Food Policy Action Education Fund closely followed the passage of the 2018 Farm Bill and watched as Congress specifically rejected this exact change to broad-based categorical eligibility. The U.S. Department of Agriculture should not subvert Congressional intent for this crucial anti-hunger program. We urge you to listen to the state agencies, case workers, food retailers, and front-line food pantries who oppose this rule.

 

 

Food Policy Action Statement on Trump Proposal to Deny Food Assistance to 3 Million People

Food Policy Action Statement on Trump Proposal to Deny Food Assistance to 3 Million People

By | July 24th, 2019 | Press Releases - FPA Education Fund |

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“Unfortunately, this latest attack on struggling Americans will increase hunger in the United States—including for our most vulnerable: our children and seniors,” said Monica Mills, Executive Director of Food Policy Action.


WASHINGTON, July 24, 2019 —The Trump administration has issued a proposed rule to take food assistance away from 3 million people—completely contrary ...

WASHINGTON, July 24, 2019 —The Trump administration has issued a proposed rule to take food assistance away from 3 million people—completely contrary to the decisions that Congress made in a bipartisan farm bill passed at the end of last year. This rule would make people in need ineligible to participate in the nation’s first line of defense against hunger, the Supplemental Nutrition Assistance Program (SNAP), even though the Administration’s own U.S. Department of Agriculture reported that this action will increase food insecurity in the United States.

“Unfortunately, this latest attack on struggling Americans will increase hunger in the United States—including for our most vulnerable: our children and seniors,” said Monica Mills, Executive Director of Food Policy Action.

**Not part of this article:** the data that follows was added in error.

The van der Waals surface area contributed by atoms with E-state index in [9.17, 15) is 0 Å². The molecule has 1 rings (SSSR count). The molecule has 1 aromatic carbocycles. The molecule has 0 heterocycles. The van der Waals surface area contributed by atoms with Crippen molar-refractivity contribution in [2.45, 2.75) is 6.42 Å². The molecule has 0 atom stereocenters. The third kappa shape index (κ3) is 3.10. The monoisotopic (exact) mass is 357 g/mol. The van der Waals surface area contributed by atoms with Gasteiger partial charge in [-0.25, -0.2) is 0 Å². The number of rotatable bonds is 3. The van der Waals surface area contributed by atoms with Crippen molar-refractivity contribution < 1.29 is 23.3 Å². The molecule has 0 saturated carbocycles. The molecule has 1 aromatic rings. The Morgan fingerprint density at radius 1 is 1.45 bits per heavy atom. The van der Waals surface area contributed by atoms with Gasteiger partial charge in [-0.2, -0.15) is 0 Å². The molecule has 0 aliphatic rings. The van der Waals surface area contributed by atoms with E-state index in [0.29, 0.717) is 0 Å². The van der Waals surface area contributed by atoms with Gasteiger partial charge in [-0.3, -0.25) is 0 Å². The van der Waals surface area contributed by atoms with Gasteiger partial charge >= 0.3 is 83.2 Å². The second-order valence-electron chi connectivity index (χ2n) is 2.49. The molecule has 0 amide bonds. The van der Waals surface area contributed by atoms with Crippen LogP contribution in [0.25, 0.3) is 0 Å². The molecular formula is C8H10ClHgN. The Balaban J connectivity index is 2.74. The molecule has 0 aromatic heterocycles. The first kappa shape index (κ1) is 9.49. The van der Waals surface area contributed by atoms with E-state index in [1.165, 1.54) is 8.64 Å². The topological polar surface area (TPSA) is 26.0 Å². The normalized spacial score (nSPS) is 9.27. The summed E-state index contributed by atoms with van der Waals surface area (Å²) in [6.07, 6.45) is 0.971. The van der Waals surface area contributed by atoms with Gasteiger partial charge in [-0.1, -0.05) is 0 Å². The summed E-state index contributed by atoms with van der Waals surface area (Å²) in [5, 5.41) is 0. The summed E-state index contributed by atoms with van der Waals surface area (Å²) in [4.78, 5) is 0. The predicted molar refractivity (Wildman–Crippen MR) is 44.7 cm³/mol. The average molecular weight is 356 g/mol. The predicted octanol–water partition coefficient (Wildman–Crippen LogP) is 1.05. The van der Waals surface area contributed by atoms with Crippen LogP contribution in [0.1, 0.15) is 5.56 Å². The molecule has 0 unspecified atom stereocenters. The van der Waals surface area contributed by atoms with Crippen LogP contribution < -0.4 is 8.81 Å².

“Their proposed change would ban the categorical eligibility option that allows states to cut through red tape to help hungry families put food on their tables. Why in the world would the Administration want to do this other than to hurt the poor? This is cruel. Period. More families, more children, more seniors, and more people with disabilities will go hungry. More will worry about their next meal and how to put food on their tables. In addition, this rule will harm local economies—especially in rural areas—where every SNAP dollar puts $1.70 back into the economy to grocery stores, distribution centers, and farmers.”

“Since SNAP began, it has helped millions of Americans stave off hunger. The Trump administration should build on SNAP’s successes instead of working to undercut it. This proposed rule should never be implemented,” Mills concluded.

FPA will join other advocacy organizations to add comments opposing this rule. The 60-day public comment period begins July 24.

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Healthy, Safe, Affordable Food for All—How Can We Make Sure Our Food is Safe?

Healthy, Safe, Affordable Food for All—How Can We Make Sure Our Food is Safe?

By | July 18th, 2019 | Blogs, FPA Blogs & News |

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The Centers for Disease Control (CDC) recently announced that the e. coli outbreaks sickening more than 200 people across ten states earlier this spring are officially over. Working with the CDC, the Food and Drug Administration (FDA) is tasked with keeping the public safe from contaminated food and can order mandatory recalls of dangerous foods to get them off of store shelves. But let’s stop for a minute and ask: why are these outbreaks happening in the first place?